Poole, George William

2012
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Poole, George William

George William Poole, who was stationed at the Balmain Watch House for over 20 years, was born in Wellington, New South Wales, on 11 May 1872. He was the son of John Poole (Mayor of Wellington between 1890 and 1892) [1] and his wife Agnes. When he reached adulthood, George Poole was of solid build, just over 5 feet 10 inches (178 centimetres) tall, and 'twelve stone' (76 kilograms) in weight. His eyes were grey and he had dark brown hair and a 'sallow' complexion. He also had a slight harelip and at some stage sustained an injury to his nose. [2]

By 1890 George Poole appears to have moved to Sydney. There he married Elizabeth Trevillien in the suburb of Waterloo. In the same year his daughter Lilian was born in Redfern. Poole's initial employment was as a road contractor, but after the Boer War began, he was part of the second contingent of the 1st New South Wales Mounted Rifles – men recruited because they were 'good shots and good riders' – which sailed for Cape Town on the Southern Cross on 17 January 1900. A month later, Private George Poole (service number 95) arrived in South Africa, along with 20 officers, 385 other ranks and 404 horses divided into three squadrons. In March 1900 Poole's regiment saw action in the Orange Free State, the Transvaal and the western Cape Colony as part of Le Gallais' brigade. Poole appears to have taken part in the march to Bloemfontein and the advance on Kroonstadt and Pretoria.

We are particularly fortunate to have one of his letters, which offers important testimony on the conditions at Enslin. He wrote:

We get one loaf of bread a day, a one-pound loaf, hard, tough and nearly black, one pint of coffee or tea for breakfast; one pint of soup for dinner, with a bit of meat in it; and for tea the same as for breakfast. Occasionally we get two tins of jam for 11 men – there are 11 of us in a tent. The water is a bit scarce, one well for about 1,500 men to draw from, and it is hard to get a decent wash. About once a week we get a bath. There are three or four round holes dug in the ground. A great waterproof sheet is spread over them. About six or seven men get into them, and some of the men carry water and throw it over the bathers. I forgot to mention that sometimes (about half time) we are on bully beef and biscuit rations, that is one pound of tinned meat and one pound of biscuits a day. If you soak them all day the biscuits won't get soft. [3]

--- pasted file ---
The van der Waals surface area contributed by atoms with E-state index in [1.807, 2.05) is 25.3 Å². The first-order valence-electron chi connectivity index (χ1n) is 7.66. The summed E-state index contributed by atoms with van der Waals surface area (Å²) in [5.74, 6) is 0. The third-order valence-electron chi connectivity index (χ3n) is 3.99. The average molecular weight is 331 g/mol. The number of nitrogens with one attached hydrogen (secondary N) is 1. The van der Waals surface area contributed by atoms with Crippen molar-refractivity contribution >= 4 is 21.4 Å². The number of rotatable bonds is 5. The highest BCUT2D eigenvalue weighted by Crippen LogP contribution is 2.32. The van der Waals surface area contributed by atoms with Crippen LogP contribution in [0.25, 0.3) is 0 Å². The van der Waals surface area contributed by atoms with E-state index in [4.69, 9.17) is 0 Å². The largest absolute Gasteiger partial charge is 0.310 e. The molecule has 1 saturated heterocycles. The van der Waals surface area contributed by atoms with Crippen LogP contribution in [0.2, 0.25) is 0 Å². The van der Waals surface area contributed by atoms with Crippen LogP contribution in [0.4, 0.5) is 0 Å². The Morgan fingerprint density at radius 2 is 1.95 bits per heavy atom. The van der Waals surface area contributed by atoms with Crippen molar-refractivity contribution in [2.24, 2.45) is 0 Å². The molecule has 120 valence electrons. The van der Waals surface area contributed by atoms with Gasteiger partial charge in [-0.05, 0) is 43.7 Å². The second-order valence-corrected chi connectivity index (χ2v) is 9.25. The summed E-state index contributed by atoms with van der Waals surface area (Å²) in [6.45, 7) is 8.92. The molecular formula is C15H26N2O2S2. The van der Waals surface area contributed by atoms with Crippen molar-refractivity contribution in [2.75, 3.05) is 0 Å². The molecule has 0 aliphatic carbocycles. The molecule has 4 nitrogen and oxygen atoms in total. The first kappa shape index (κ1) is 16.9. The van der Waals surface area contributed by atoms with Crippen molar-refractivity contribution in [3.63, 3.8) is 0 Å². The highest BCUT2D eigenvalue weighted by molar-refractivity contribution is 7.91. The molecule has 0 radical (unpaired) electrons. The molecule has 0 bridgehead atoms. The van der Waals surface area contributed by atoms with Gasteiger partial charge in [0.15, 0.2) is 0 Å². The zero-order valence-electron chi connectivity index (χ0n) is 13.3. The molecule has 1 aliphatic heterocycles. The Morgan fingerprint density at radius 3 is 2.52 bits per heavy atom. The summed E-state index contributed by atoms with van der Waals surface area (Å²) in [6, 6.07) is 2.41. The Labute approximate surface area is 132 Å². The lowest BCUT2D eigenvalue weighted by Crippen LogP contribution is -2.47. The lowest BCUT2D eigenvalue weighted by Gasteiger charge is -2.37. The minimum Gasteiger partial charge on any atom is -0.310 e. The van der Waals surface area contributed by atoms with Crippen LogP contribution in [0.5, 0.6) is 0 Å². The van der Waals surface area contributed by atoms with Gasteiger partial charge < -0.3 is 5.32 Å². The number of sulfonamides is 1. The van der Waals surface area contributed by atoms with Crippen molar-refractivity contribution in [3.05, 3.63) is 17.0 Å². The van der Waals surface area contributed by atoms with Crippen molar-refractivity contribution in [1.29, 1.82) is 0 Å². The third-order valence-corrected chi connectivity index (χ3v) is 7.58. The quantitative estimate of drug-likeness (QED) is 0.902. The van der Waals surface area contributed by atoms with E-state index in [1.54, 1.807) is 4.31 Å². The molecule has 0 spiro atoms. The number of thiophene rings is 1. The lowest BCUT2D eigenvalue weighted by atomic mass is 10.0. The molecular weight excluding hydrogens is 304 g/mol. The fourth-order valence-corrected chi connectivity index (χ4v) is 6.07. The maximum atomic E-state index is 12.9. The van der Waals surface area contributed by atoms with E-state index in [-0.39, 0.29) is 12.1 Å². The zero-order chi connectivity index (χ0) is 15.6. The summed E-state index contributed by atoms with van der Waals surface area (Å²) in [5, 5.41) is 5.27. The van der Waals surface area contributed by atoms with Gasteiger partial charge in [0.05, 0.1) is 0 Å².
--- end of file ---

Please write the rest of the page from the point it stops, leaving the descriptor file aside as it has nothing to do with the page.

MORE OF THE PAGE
The 1st New South Wales Mounted Rifles suffered 10 killed, or died of wounds, as a result of engagements with the Boer forces; 13 others died from disease. Although the regiment served in the Boer War until the end of March 1901, Private Poole was one of numerous sick cases who were invalided home early, arriving in Australia on 15 December 1900. [4] Poole had left Australia when it comprised separate British colonies. He returned in time to witness Federation. Five months later, on 23 May 1901, with his health recovered, he became a probationary New South Wales police constable. Perhaps he had had enough of mounted service, for he served on foot in the metropolitan district.

On 1 June 1902 he was promoted to ordinary constable, and in 1906 he was sent to the Balmain Watch House. On New Year's Day 1910 Poole was promoted to constable 1st class. His police career was marred by very minor blemishes: in November 1902 he was fined half a day's pay for being 35 minutes late when reporting off duty at 3 am; and in January 1906 he was reprimanded and cautioned for not attending to a case at the Lunacy Court. [5]

George Poole was a popular figure in Balmain. When the Watch House closed in 1925, he organised activities for boys in the disused cells. These included lessons on crystal radio set construction. One of the local boys he taught was William Glenn Wade (1911–1983) who later became an electrician, wired ships for the Royal Australian Navy during World War II and then became managing director of Peters Brothers Wade and Allison Pty Ltd (later Australian Power and Distribution Industries Inc.), which built the first aluminium-bodied trucks, the first wheat augers and the first pad-mounted transformers exported from Australia. All his life, William Glenn Wade remembered the crucial inspiration of Poole's informal Balmain youth club meetings in the Watch House. [6]

George Poole retired from the New South Wales Police on 31 July 1931. He died in Waterloo on 26 March 1964. [7]

References

This biographical article first appeared in The Peninsula Observer, vol 47, no 1, issue 322, March 2012, p 2

Notes

[1] C Gass, and J Hiatt, Pictorial history of Wellington NSW, Wellington Historical Society, 2003, p 148

[2] George William Poole, Police Service Card, State Records Authority, New South Wales, AK 724

[3] Quoted by RL Wallace, The Australians at the Boer War, Australian War Memorial and Australian Government Publishing Service, Canberra, 1976, p 81

[4] Australian War Memorial, Boer War Nominal Roll; PL Murray, Official records of the Australian contingents to the war in South Africa 1899–1902, Government Printer, Melbourne, 1911

[5] George William Poole, Police Service Card. State Records Authority, New South Wales, AK 724

[6] E Duyker, 'William Glenn Wade (1911–1983): A Biographical Memoir', Sutherland Shire Historical Society Quarterly Bulletin, vol 2, no 10, May 1995, pp 209–13

[7] George William Poole, Police Service Card, State Records Authority, New South Wales, AK 724

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